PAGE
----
Painting of two people with glasses--one appearing masculine and one feminine--in blue
"Blue Emotion" by Alfredo Juarez

SLLC Hosts First Annual Student Art Exhibit

Students enrolled at the San Luis Learning Center put on a fun art exhibit to finish off the spring semester.

Julie Floss, Professor of Fine Arts, displayed work from art majors and non-majors. It was the third art exhibit of the semester in the SLLC, but the first annual exhibition by Arizona Western College students in San Luis.    

The art exhibit had about 15 art pieces with different themes, using different materials such as graphite, charcoal and colored pencils. The artists attended the closing reception and articulated their ideas behind their pieces to the spectators present.

One of the art pieces that drew attention was Phases of Life,composed of charcoalby drafting major Vanessa Murrieta. The art shows five different phases of the moon, from left to right – first quarter, half and full, followed by another half and, finally, another quarter.

Murrieta explained that the idea behind her work was the phases of life.

“When you’re young, you exist but don’t know who you are yet,” Murrieta said. “The older you get, the more you get to know yourself. Then, someone comes into your life and makes you feel complete.”

The full moon sooner or later disappears because that person leaves one way or another.

Another piece, My Addiction, drawn with graphite by art major Alfredo Juarez, features four videogame characters – Yoshi, Shovel Knight, a Pac-Man controller next to Pac-man, and Mario.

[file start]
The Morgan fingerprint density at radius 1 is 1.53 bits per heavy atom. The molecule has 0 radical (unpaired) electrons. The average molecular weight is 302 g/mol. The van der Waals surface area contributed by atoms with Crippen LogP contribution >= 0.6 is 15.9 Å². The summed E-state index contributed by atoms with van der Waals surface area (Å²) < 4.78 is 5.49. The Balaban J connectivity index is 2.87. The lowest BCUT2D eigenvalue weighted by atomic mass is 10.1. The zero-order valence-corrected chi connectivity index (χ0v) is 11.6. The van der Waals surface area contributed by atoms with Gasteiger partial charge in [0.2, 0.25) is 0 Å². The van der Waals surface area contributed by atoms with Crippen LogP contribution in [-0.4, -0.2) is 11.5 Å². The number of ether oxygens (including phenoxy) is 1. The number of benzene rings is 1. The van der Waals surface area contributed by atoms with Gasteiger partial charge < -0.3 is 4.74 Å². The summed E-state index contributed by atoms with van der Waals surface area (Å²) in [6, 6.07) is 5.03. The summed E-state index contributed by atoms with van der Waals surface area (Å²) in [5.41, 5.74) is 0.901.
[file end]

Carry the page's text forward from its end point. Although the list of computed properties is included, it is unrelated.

Blue Emotion, also by Juarez, shows a couple colored with blue in front of a yellow background. The girl has her arm around the boy while her head lies on top of his head. Both have glasses on, but the boy is looking directly at the viewer while the girl looked to her right.  

One viewer, Sahira Vega, said she appreciated that the artists had different ideas and inspirations.

“It is a very diverse exhibit,” she said. “There was something for everyone to like.”

Floss pointed out that it’s important to support the work of local artists. Displaying their art not only motivates them to continue doing it, but it may also inspire others to do so. Even if it’s only on the local campus, it means a great deal to an artist that their work gets recognition and that they see others enjoying their work. 

Floss herself is passionate about supporting local artists, and her students appreciate professors like her. She certainly plans to continue displaying their fine work.

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